The whole idea of your personal data not being on a local machine also allows companies to facilitate hot-desking. It’s your PC image that is familiar to you, not your own PC, he argues. Not that all his clients agree.
“When people think of helpdesk products they think of call handling systems like Remedy’s Action Request System. I’m sure it’s a good call handler, and I’m sure it’s easy to install and use and everything, but in the end it just logs your calls. It doesn’t fix the problem.
That’s why Chadwick insists he’s in a different business and calls what he does IT service management. “We try to automate all the low grade operating tasks that use up the help desk operative’s time.
“In lots of systems we’ve built there is a call center 150 miles away from the desk that calls in. In the end the job is for an engineer down on the first floor, who simply has to go and fix a machine on the fourteenth floor. Now it’s fine centralizing help in that way, but it means that the remote helpdesk site is blind. Which is why we always push to use our web-based call handling system so the engineer can clear down the job himself when he’s finished. He can even use the machine that he just fixed, and be ready to take his next job.”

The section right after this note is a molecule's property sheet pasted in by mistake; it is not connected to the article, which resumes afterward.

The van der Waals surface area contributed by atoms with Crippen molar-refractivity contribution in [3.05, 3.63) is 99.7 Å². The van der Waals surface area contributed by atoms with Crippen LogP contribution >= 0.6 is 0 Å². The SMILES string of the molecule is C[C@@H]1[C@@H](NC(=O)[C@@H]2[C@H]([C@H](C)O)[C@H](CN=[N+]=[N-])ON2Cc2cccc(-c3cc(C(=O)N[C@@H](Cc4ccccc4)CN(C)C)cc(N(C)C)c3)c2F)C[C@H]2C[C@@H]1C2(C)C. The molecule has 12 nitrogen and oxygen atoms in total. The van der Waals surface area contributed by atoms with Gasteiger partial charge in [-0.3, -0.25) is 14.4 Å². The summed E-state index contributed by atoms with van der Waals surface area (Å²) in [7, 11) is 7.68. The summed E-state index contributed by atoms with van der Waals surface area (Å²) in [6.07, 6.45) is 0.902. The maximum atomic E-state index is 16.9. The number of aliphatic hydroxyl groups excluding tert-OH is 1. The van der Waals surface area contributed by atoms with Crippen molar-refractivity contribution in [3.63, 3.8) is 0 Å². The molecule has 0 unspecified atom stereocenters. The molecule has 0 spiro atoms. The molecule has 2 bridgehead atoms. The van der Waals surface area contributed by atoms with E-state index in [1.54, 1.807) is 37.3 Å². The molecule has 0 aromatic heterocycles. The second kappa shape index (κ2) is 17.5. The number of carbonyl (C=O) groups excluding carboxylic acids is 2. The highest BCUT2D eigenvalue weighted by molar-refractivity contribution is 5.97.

Touchpaper targets companies in the middle market zone that everyone these days seems to be after. Chadwick defines it as between 150 and 2,000 desktops. “Above that level the big corporates just lock down the PC. No way to get data in or out, and you’re really just shutting down the function and making sure you can’t change anything on the machine. That means little or no access to the web, not allowing executables to run, no email unless your job function requires it. They buy a call logging system and just try to do as little as possible to keep their costs down.”
THE OVERALL PICTURE
He continued: “In a way they’re right, but we think we have a little more sophisticated approach, we take a picture of the machine, what we call a Scan, in a desired state. We have clients that define certain combinations of applications for power users, senior management, different job functions. This desired state is stored by an application we’ve built that takes a picture and records a description of every file that’s on the machine. If something goes wrong, we can remotely, put every file back as it was on the latest scan from a server.